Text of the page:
Acclaimed documentary photographers Andrew Lichtenstein and Cedric Nunn to speak

Post by IU Newsroom intern Tori Lawhorn:

Photo by Andrew Lichtenstein

Sioux riders enter Mankato, Minn., on the 150th anniversary of the hanging of more than 35 warriors Dec. 26, 1862. America’s largest public execution ended a rebellion by the Dakota, who were starving after promised provisions never arrived. Photo by Andrew Lichtenstein.

Indiana University’s new Center for Documentary Research and Practice, an entity within The Media School, will present the lecture “Landscape | Memory | Trauma” on Sept. 24 as its first public program.

Two contemporary photographers, Cedric Nunn from South Africa and Andrew Lichtenstein from Brooklyn, N.Y., will present their work together from 4 to 6 p.m. in Room 1120 of the School of Education.

Photo by Cedric Nunn

This young soccer player is a descendant of warrior chiefs who led the 100-year Xhosa resistance against Afrikaner and British settlers in South Africa. Photo by Cedric Nunn.

Both photographers explore the visual intersection of history and memory on landscapes of war, genocide, slavery and colonial dispossession.

The inaugural lecture is part of a Center for Documentary Research and Practice series designed to appeal to diverse audiences, “from those interested in documentary as art, to those focused on how documentary articulates history, represents other cultures, communicates scientific ideas and aims to promote social justice,” said its director Joshua Malitsky, an associate professor in The Media School.

In addition to their joint lecture, each photographer will present an individual seminar on his own work. All presentations are free and open to the public.

Andrew Lichtenstein

Lichtenstein is a documentary photographer, journalist and teacher who works on “long-term stories of social concern,” according to his website. Over the last decade he has concentrated on photographing in the United States.

He will conduct a seminar from 11:30 a.m. to 1 p.m. on Sept. 24 at the College Arts and Humanities Institute at 1125 E. Atwater Ave.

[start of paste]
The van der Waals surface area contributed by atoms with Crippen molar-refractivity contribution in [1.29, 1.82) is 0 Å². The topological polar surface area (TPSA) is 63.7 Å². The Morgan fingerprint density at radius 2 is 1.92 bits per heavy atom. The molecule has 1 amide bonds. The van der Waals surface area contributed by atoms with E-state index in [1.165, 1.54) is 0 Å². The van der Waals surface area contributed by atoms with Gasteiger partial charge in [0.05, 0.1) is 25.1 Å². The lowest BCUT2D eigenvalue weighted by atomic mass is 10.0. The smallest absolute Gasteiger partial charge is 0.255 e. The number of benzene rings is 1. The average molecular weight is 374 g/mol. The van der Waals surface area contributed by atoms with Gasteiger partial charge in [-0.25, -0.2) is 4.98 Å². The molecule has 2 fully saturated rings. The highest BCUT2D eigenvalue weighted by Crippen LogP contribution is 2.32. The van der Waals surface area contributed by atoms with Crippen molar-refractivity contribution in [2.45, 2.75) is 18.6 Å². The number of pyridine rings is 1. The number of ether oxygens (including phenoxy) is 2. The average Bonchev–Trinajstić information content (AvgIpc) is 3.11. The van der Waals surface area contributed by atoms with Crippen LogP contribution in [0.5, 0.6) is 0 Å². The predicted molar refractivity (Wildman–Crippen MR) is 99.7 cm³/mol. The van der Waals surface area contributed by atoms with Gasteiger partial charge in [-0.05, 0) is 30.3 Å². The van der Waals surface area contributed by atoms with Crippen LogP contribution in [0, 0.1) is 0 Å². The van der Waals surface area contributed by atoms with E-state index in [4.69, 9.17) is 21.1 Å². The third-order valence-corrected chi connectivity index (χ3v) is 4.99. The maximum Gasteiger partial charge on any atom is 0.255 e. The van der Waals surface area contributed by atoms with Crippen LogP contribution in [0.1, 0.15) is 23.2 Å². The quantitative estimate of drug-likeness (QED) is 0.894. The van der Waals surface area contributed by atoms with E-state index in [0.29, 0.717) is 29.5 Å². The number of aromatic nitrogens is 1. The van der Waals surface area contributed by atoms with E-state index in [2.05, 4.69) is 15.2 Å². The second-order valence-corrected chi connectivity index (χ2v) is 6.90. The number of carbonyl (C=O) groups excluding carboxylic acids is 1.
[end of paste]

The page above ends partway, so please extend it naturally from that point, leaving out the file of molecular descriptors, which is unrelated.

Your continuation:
Andrew Lichtenstein

Photographer Andrew Lichtenstein

As a photographer and journalist, he has published work on a variety of subjects in newspapers, magazines, websites and books. His photographs have been exhibited around the world, including shows in the United Arab Emirates, China, Italy, France and Germany. Facing Change, a photography collective, will soon publish a portfolio of his work.

His project “American Memory” documents neglected historical sites in the United States that evoke and disclose the destruction of indigenous peoples and the violence of white supremacy.

For two years, he traveled around the country to photograph places such as Galveston, Texas, and Chivington, Colo.

In Galveston, the Emancipation Proclamation is read aloud each year on June 19 to mark the date slaves were finally told they were free, more than two years after the document was issued.

And in Chivington, Cheyenne youth gather each Thanksgiving to embark on a 180-mile run that commemorates an 1863 massacre.

“I’ve always believed that the first step towards healing a deep wound is acknowledgement,” Lichtenstein said.

Cedric Nunn

Nunn, who is best known for his photographs taken during Apartheid in South Africa, aims to instigate social change and highlight lesser-seen aspects of society with his photography.

He will conduct a seminar from 1 to 2 p.m. on Sept. 25 at the Center for Integrative Photographic Studies in Room 020 of the Fine Arts Building.

Cedric Nunn

Photographer Cedric Nunn

Nunn will talk about his newest work, “Unsettled: 100 Years War of Resistance by Xhosa Against Boer and British.” In the Eastern Cape in South Africa he documents the terrain where colonial settlers and the Xhosa people fought a series of wars that resulted in the subjugation of the Xhosa.

“This essay looks at the land, which was occupied, desired, defended, lost and won,” Nunn said. “In it we see both the uses and states it is to be found in today, both by the victors and the vanquished. We are able to imagine the heroism and the misery it inflicted on its actors as they either defended or attacked. We see, too, how little of this memory is commemorated or honored.

“We see the smug conquerors, and the conquered. We see the continuing collaborations, which have always been necessary to maintain the status quo. We see the beauty, which stirred the souls of the inhabitants and the lust of the invaders,” he said.

The Center for Documentary Research and Practice

The new center serves as a multidisciplinary unit bringing together scholars and artists from across the university who will work on an array of nonfiction media projects.

It is designed both to support faculty and graduate students who make documentaries as part of their research agendas and to serve as a research hub for those doing historical, theoretical and critical research on nonfiction film and video.

The inaugural lecture series is sponsored by the IU College of Arts and Sciences, the African Studies Program, the American Studies Program, the Department of Geography and the Center for Research on Race, Ethnicity and Society.

For more information on the photographers’ lecture or seminars, contact assistant director Barbara Truesdell, barbara (at)

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